Tours of South Africa don't get much more legendary than Dr. Livingstone's Victorian-era expeditions. As a missionary doctor, writer, activist and pioneering explorer, he did more in the course of 30 years than most can hope to do in a lifetime.
Medical missionaryDavid Livingstone was born in Scotland in 1813. In college he studied medicine and theology, both earning his physician's license and becoming ordained in the same month in 1840. The next year he set sail for the Kalahari Desert in south-central Africa, where he began his service as a missionary doctor.
Medicine and Christianity were the original drives for his explorations across central Africa. At the end of the decade, he set across the Kalahari Desert, administering medicine along the way, and eventually discovering the upper part of the Zambezi River, which cuts through modern-day Zambia and Angola. In 1854 he set out to find a route from this part of the Zambezi to the eastern coast of Africa.
This region was entirely unknown to the Western world, and as such, Livingstone's mapping of the area was a pioneering contribution to Western knowledge. Along the way, he happened to discover the "Smoke that Thunders," what Western audiences might better recognize as Victoria Falls.
Activist, writer, explorerLivingstone kept copious notes of his travels. These journals are now part of an official archive, and contain everything from medical observations to travel musings to eye-witness accounts of native massacres. The culmination of his first trips across Africa was a book entitled "Missionary Travels and Researches in South Africa." It sold well, and upon returning to Africa in 1857, Livingstone toured the country to speak about his travels. Slavery became an increasing preoccupation for Livingstone, and he publicly decried the horrors of the slave trade to which he had been a primary witness.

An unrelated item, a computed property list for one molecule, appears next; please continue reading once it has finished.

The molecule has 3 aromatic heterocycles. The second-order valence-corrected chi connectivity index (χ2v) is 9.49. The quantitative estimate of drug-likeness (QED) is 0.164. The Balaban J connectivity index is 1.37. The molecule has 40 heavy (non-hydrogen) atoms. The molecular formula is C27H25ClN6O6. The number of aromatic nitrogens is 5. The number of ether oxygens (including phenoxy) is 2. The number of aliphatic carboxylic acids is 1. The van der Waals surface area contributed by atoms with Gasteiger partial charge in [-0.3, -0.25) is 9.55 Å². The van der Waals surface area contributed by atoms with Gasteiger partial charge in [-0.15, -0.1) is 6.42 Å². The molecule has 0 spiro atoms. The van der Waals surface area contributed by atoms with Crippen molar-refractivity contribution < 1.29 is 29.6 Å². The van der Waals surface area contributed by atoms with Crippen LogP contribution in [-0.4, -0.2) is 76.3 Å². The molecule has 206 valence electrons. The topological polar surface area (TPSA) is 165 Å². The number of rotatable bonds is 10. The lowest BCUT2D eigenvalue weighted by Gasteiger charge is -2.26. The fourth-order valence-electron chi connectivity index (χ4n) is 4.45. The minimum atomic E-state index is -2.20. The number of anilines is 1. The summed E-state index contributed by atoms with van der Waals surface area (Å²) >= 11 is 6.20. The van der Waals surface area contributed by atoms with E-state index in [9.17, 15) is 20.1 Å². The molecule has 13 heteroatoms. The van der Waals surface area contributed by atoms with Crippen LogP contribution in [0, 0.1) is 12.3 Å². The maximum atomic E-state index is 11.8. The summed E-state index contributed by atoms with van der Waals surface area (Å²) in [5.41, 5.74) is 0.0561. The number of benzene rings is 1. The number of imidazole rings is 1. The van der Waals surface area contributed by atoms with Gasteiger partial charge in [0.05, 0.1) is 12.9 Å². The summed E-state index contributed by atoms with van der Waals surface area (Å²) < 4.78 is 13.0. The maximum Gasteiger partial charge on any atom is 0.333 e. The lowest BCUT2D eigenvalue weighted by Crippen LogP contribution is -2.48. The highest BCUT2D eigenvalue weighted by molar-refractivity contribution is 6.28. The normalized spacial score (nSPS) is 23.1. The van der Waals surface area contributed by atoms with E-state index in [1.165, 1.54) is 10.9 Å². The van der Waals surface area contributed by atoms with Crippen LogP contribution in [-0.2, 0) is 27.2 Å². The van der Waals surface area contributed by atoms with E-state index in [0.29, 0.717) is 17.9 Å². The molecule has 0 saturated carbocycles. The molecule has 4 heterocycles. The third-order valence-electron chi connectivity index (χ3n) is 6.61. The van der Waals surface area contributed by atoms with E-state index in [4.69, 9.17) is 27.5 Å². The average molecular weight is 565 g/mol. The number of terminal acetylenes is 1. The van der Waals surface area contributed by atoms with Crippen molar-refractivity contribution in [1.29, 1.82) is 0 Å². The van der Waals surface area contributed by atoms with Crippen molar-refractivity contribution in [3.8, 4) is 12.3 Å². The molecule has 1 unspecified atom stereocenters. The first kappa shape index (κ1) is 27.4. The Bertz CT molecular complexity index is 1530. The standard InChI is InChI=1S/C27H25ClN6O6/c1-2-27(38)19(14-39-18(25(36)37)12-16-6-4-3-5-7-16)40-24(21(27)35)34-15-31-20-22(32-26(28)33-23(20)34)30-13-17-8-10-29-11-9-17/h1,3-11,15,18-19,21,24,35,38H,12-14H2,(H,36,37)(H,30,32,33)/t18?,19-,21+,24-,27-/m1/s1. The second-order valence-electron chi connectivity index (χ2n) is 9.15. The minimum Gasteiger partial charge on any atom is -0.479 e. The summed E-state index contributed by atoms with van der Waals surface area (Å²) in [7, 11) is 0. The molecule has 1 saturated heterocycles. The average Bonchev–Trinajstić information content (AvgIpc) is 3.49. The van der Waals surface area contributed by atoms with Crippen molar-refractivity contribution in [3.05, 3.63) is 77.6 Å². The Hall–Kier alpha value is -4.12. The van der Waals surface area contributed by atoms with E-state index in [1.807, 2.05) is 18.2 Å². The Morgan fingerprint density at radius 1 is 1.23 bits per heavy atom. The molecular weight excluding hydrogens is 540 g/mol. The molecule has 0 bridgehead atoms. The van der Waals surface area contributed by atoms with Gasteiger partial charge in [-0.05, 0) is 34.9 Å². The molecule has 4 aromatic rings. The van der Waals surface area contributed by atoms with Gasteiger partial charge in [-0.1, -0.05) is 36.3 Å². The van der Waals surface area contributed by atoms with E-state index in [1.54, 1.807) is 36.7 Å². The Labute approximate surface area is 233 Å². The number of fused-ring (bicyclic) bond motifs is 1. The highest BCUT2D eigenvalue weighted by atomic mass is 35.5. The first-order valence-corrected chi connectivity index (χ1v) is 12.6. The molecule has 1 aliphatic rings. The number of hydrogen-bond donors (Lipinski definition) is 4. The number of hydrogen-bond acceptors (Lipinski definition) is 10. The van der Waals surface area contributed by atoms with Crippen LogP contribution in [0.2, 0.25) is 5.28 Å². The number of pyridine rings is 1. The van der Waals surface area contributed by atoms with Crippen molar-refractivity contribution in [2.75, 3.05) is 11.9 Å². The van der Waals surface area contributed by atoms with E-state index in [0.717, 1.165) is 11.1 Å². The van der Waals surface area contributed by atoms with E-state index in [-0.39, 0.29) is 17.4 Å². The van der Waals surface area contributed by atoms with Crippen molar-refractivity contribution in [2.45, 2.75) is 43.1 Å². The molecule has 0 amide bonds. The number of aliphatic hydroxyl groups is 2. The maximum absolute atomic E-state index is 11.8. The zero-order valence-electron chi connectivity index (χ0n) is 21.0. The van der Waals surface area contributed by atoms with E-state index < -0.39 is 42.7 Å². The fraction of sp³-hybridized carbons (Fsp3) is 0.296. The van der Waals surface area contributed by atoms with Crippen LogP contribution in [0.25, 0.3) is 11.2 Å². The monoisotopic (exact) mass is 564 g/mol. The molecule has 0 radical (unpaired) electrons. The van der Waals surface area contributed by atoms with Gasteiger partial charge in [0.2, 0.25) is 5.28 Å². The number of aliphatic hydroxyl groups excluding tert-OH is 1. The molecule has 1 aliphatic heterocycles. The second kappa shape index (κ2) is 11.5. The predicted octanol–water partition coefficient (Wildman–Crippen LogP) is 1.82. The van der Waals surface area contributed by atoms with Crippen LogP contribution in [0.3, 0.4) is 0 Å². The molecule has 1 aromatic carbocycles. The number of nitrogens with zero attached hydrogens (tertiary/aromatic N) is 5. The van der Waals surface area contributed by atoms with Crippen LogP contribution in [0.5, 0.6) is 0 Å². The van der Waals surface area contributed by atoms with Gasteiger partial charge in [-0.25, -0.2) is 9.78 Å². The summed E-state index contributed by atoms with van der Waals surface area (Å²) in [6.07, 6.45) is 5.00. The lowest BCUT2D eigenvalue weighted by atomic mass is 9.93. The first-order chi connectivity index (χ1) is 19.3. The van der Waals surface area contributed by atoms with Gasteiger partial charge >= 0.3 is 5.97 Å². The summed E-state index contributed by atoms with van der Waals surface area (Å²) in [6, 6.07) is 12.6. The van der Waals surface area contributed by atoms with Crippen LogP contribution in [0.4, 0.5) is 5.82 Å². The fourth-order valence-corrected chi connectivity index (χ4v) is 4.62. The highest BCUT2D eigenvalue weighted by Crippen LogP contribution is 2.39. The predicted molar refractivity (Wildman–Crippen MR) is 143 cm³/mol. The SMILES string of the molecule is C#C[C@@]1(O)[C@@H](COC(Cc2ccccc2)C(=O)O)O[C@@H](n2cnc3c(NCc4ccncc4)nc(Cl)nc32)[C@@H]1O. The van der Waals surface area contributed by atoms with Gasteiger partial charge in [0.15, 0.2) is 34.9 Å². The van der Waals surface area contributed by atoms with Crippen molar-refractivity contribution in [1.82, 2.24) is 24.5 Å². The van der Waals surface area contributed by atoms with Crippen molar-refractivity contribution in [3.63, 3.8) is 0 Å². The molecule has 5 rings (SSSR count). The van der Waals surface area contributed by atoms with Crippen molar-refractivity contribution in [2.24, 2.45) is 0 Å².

By this time his interests were much more geared toward exploration and reporting of the slave trade and he continued to publicize his accounts of slavery until the end of his life. He became an official explorer for the British government, and in 1858 returned to Africa to explore the central and eastern regions of the continent.
In 1864, however, a disappointed government called him home, the same year that his wife died. These private and professional blows did not slow Livingstone down. He privately raised funds back in England for an expedition in search of the source of the Nile, and in 1866 he set sail on his last tour of Africa. He died in Africa in 1873, before he discovered the source of the Nile.
ResearcherGiven the grand influence of his geographical discoveries - paramount in later colonial struggles for African land - it's easy to overlook the fact that Livingstone also happened to be an excellent doctor. He became well-known among villages for his healing abilities, thereby securing natives' trust and respect. In addition to extensive observations on scurvy, typhoid and dysentery, Livingstone made the connection between malaria and mosquitoes. He was also one of the first to discover an effective treatment of malaria, whose pill form became known as Livingstone's Rousers.
A historic African grand tour & safari showcasing the wilds & wonders of South Africa, Botswana & Zambia with your host Russell Gammon. Departs Oct 5th 2014.
(Cape Town, Sabi Sands)
A silence falls over your safari group as you creep closer towards a family of elephants and watch them interact in complete peace and harmony.
(Livingstone, Lower Zambezi)
South Luangwa National Park
(South Luangwa National Park - Central)
You lie, perfectly still, listening to the rustling and snapping of the dry grasses just outside your tent. Then you hear it; a slow, rhythmic panting that builds, then fades as the wild thing passes on its way to a nearby watering hole.
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